The Census data are used to determine the number of seats to be reserved for SCs and STs in Parliament, State legislatures, local bodies, and government services. In case of panchayats and municipal bodies, reservation of seats for SCs and STs is based on their proportion in the population. Other than the Census, there is no other source that can provide this information. Delay in the Census means that the data from the 2011 Census would continue to be used. In many towns and even panchayats that have seen rapid changes in the composition of their population over the last decade, this would mean that either too many or too few seats are being reserved. Delimitation of parliamentary and Assembly constituencies would continue to be based on 2001 Census till data from a Census after 2026 are published.


We have population projections at the State and national level that have been fairly accurate in the past. However, it is not feasible to get reliable projections at lower geographic levels such as for districts and cities or even small States and Union Territories. For answers to questions on the improvement in literacy and educational levels, economic activity, migration, etc., or the impact of programmes like Swachh Bharat Abhiyan, one must depend on sample surveys. But these surveys have climitations and cannot be used to find answers to how many villages have literacy rates below 75% or which tehsils have a low percentage of people getting protected water supply. Such information is important to initiate action to rectify the situation.

The rural-urban distribution of population has been rapidly changing over the years. There is high population growth in the urban areas. Some cities have been growing faster than others through in-migration. The rural-urban distribution of population has been rapidly changing over the years. There is high population growth in the urban areas. Some cities have been growing faster than others through in-migration. For example, areas under the Bruhat Bengaluru Mahanagara Palike grew by 49.3% during 2001-11, while the Municipal Corporation of Greater Mumbai (11.9%), the Delhi Municipal Corporation (11.7%), and Greater Chennai Corporation (7.0%) had much lower growth rates. Kolkata Municipal Corporation recorded a fall in population during the same period.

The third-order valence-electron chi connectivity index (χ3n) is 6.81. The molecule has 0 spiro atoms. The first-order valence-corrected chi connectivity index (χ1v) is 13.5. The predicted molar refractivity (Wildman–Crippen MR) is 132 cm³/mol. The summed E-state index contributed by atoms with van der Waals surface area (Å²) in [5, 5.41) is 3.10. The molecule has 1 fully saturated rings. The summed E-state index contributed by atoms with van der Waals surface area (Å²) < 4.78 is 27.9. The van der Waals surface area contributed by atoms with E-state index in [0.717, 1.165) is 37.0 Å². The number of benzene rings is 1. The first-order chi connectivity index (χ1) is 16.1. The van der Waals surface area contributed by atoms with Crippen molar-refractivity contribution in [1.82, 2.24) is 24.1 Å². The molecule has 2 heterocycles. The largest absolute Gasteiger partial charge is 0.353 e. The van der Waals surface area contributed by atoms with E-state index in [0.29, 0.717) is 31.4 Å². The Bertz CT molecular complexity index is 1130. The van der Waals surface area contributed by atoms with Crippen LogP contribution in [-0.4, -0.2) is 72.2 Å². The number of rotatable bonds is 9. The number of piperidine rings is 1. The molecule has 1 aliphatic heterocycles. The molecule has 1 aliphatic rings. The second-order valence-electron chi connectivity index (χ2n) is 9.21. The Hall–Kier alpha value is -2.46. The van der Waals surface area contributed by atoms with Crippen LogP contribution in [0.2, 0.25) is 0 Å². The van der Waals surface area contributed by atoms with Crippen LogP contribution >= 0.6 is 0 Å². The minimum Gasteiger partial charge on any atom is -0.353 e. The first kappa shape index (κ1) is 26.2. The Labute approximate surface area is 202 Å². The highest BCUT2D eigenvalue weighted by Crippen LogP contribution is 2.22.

The pandemic resulted in deaths among adults and the aged relatively more than children. Its impact on age distribution in severely affected areas would be of interest as it would give an indirect estimates of the number of deaths. This would either validate or reject the various estimates of the number of deaths due to the pandemic.


Census and NPR

The decision to collect data for the National Population Register by piggybacking on the Census operations was the most debated issue before the Census was postponed. Such controversies negatively impact the Census, which is the largest administrative exercise for collecting data. The Census is a single-shot operation and there is no scope for a retake. The Central government’s stated stand is that the data for the National Population Register would be updated during the Census. As the Census has been considerably delayed, it would be advisable to separate these two and disassociate the Census from a politically sensitive issue. This would help complete the Census as early as possible and maintain reliability of data.


The first Census after 2026 would be used for delimitation of parliamentary and Assembly constituencies and for apportionment of parliamentary seats among the States. Due to the disparity in growth rates between the States, there could be changes in the distribution of seats in Parliament. That Census is likely to be held in a more politically charged atmosphere. Hence, it is necessary that this Census is done as early as possible.

K. Narayanan Unni is retired from Indian Statistical Service. He was Deputy Registrar General and a member of the Advisory Committee for the 2011 and 2021 Censuses. Email: knunni@gmail.com